Women and Emerging Futures

The next wave of my own evolution lies in exploring the potential of women to profoundly shape our world. Not only if women can but if women will...do what is required to make the difference. This demands redefining our notions of 'leadership' and reclaiming meaningful expression for women. To progress beyond historical notions of evolution through incremental change, we must redefine what it is to be human - and women are the key.

Tuesday, July 17, 2007

Mom and Pop Talk

The conversations about the family are always the tough ones. We've learned well how to deny the truth of our experience and hold to the party line on how it all went down. The problem with that is that the body never lies. NEVER!

Although today was only Day 2 of IWI, we're already into the conversation about the roles we took on in our early family system; and the strategies these became in our lives as adults. Without thinking, or mindfully considering anything other than what we know, our lives run on 'automatic pilot' for most of what we do. The people we choose to spend time with. The work we do. How and where we live. It is frequently startling and sometimes stunning when we discover that we have not really been choosing at all but just running what is familiar to us.

But, without exception, the toughest conversation to give ourselves permission to have is the one that lets us know that Mom and Dad aren't perfect. Our lives have been shaped by forces we pretend not to notice, finding ourselves buffeted by self-denigrating habits of thought and behaviour that do not serve us well...and yet, it never occurs to us to consider that somewhere in there, the genius lies waiting to be found. And sometimes, to find it, we have let go of our pretty stories about our not-so-pretty lives.

It often feels raw and jagged. The secrets that the body keeps begin to awaken and flow and reveal themselves. Our stories start to fray at the edges and we find ourselves coming face-to-face with our own self-deception for self-preservation. In that moment, eyelids get heavy and the entire room seems to be desperate for a deep sleep. The funny thing is that we have already been in a deep sleep and what is happening is the awakening that comes when mixed with our last feeble efforts to hold the truth of our experience in check. Once out, there is no turning back.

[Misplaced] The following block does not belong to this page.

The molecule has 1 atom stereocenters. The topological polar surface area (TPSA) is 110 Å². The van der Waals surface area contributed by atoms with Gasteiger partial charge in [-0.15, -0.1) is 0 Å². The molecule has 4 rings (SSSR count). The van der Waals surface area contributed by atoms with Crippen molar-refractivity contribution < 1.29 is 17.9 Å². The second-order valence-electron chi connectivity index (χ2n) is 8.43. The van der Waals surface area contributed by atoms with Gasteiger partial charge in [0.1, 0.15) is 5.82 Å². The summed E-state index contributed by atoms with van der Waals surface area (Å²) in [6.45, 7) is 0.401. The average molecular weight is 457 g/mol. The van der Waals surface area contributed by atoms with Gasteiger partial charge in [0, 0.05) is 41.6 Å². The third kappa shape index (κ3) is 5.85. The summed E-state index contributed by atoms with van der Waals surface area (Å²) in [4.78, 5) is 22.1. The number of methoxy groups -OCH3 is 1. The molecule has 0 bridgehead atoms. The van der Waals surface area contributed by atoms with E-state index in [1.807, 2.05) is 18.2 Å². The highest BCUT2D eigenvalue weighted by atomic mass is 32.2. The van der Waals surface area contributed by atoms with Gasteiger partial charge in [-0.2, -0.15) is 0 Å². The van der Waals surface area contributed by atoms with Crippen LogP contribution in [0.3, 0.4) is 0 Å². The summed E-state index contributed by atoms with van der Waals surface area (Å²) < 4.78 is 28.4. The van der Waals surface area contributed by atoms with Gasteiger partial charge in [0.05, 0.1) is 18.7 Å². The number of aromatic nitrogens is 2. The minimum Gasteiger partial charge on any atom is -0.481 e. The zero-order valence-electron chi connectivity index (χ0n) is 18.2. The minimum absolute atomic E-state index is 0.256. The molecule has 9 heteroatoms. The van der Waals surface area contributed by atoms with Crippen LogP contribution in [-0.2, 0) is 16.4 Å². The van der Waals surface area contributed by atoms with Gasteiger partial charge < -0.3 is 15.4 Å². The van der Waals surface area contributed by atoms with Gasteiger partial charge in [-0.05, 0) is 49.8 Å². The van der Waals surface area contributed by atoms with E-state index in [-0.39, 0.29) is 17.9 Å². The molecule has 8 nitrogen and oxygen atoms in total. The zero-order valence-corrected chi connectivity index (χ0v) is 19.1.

I've heard things that have made me weep for days. After more than 20 years, I am no longer surprised by what adults of capable of inflicting on children - particularly their own. When we own them, we can with them as we please. At least, it would seem that such a thought process prevailed for so many, for far too long.

And yet, the determination of that essence of who we are to LIVE AUTHENTIC LIVES is stronger, deeper and prevails - no matter what! - even if it finally means that we have to reveal a new truth to ourselves. In that moment, we seem to grow up and become the adult we have so longed for, for so long.

I remember writing From Victim to Victorious Voice after having spent time with a group in a conversation not unlike the one that unfolded today. I am clear that keeping the secrets - from ourselves and/or anyone else - does not stop the harm that adults do to children. The alternative is to find within ourselves that voice that keeps the secrets and be willing to hear that truth ourselves. Sometimes it comes in dreams. Sometimes, it will flow through our fingers and onto the page or screen. And sometimes, the small quiet voice in which it speaks whispers its secrets to a single soul that feels safe. Only then do we become willing to tell the world what is long overdue to be heard.

Some parents are monsters! Some parents are wounded children trying desperately to raise children. And some parents are detached and numb by necessity as they, too, try to ignore the secrets their bodies carry. In my time, I've come to believe that the vast majority of parents love their children AND are profoundly disconnected to the truth of their own childhood experience, incapable of noticing an internal cue and desperately seeking external ones to make up for it. It's not about good/bad, right/wrong - it's about awake/coma. And coma will kill us.

If I were to identify the one thing that keeps getting in the way it would be the degree to which we really, desperately want to love our parents. We turn ourselves inside-out to find ways to explain it away, make excuses for it and dismiss as irrelevant or trivial what has often crippled our ability to live the lives we want. We would prefer to live a smaller life, hoping for the best, rather than tell ourselves the truth and risk damaging the uneasy peace we've made with our aging parents. It leaves me wondering : what our children will do with us?

Breathing is good.....

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